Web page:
California Wildfires - Information and Safety Tips
NEED SAFE SHELTER? If someone needs to find an evacuation center, they can visit redcross.org or download the free Red Cross Emergency App. You can also check with your local officials for information on where to find a shelter. Monitoring your local media may also help.
Some evacuation shelters may not have cots, food, running water or electricity; they are meant to safely house people for about 72 hours until conditions improve. Anyone who plans to stay in a Red Cross shelter should bring prescription medications, extra clothing, pillows, blankets, hygiene supplies, other comfort items and important documents. Don’t forget to bring any special items for children, such as diapers, formula and toys, or for family members who have unique needs.
KEEP IN TOUCH It’s important to keep in touch with loved ones during an emergency. The Red Cross has two ways people can let others know they are okay. The Red Cross Safe and Well website is a free public reunification tool that allows individuals and organizations to register and post messages to indicate that they are safe, or to search for loved ones. The site is always available and open to the public and available in Spanish. Registrations and searches can be done directly on the website. Registrations can also be completed by texting SAFE to 78876. Messages exist in both Spanish and English. Watch this video for more information,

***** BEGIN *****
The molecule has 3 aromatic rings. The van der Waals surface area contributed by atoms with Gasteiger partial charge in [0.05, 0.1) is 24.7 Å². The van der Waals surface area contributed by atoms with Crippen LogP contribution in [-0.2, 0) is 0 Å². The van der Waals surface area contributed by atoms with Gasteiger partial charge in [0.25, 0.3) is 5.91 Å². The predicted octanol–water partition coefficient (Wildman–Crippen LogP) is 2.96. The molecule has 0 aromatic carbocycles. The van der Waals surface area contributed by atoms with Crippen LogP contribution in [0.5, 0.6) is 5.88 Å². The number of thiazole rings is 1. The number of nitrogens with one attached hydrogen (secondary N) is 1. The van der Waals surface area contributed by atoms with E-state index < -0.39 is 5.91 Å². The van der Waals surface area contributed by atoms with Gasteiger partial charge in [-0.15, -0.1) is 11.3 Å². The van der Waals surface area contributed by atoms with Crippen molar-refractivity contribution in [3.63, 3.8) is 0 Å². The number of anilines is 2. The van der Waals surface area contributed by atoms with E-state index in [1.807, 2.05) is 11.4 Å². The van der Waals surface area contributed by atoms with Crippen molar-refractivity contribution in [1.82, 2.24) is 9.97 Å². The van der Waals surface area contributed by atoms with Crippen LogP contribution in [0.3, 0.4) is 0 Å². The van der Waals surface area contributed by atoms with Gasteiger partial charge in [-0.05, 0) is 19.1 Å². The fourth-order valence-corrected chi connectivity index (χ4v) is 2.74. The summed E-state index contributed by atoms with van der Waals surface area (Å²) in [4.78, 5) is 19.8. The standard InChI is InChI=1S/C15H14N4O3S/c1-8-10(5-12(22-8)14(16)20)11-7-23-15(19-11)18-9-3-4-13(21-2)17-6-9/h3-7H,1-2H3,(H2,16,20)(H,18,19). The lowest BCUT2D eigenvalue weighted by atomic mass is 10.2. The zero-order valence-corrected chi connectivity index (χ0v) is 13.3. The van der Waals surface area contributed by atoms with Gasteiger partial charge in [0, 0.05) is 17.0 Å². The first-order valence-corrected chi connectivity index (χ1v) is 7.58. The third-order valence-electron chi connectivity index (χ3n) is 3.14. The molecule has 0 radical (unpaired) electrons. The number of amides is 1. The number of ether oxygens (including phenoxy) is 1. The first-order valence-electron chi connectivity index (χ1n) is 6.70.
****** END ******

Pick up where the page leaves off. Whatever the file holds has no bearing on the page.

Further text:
The free Emergency App mentioned above also includes an “I’m Safe” feature you can also use to let others know about your current situation.
DOWNLOAD RED CROSS APPS The Red Cross app “Emergency” can help keep you and your loved ones safe by putting vital information in your hand for more than 35 different severe weather and emergency alerts. The Red Cross First Aid App puts instant access to information on handling the most common first aid emergencies at your fingertips. Download these apps by searching for ‘American Red Cross’ in your app store or at redcross.org/apps.
WILDFIRE SAFETY STEPS It’s crucial that people listen to local and state officials and be prepared to evacuate quickly. Turn on your TV/radio, or check your city/county website every 30 minutes in order to get the latest weather updates and emergency instructions. If told to evacuate, do so immediately. Back your car into the garage or park it in an open space facing your direction of escape. You should also:
- Check your emergency kit and replenish any items missing or in short supply, especially medications and medical supplies. Keep it in the car.
- Identify nearby shelter sites and know your routes to get there.
- Create a household evacuation plan that includes your pets.
- Keep your pets in one room so you can find them quickly if you have to evacuate.
- Arrange for a temporary place to stay outside the threatened area.
- Keep your indoor air clean – close windows and doors to prevent the smoke outside from getting in your home.
- Use the recycle mode on the air conditioner in your home or car. If you don’t have air conditioning and it’s too hot to be inside, seek shelter somewhere else.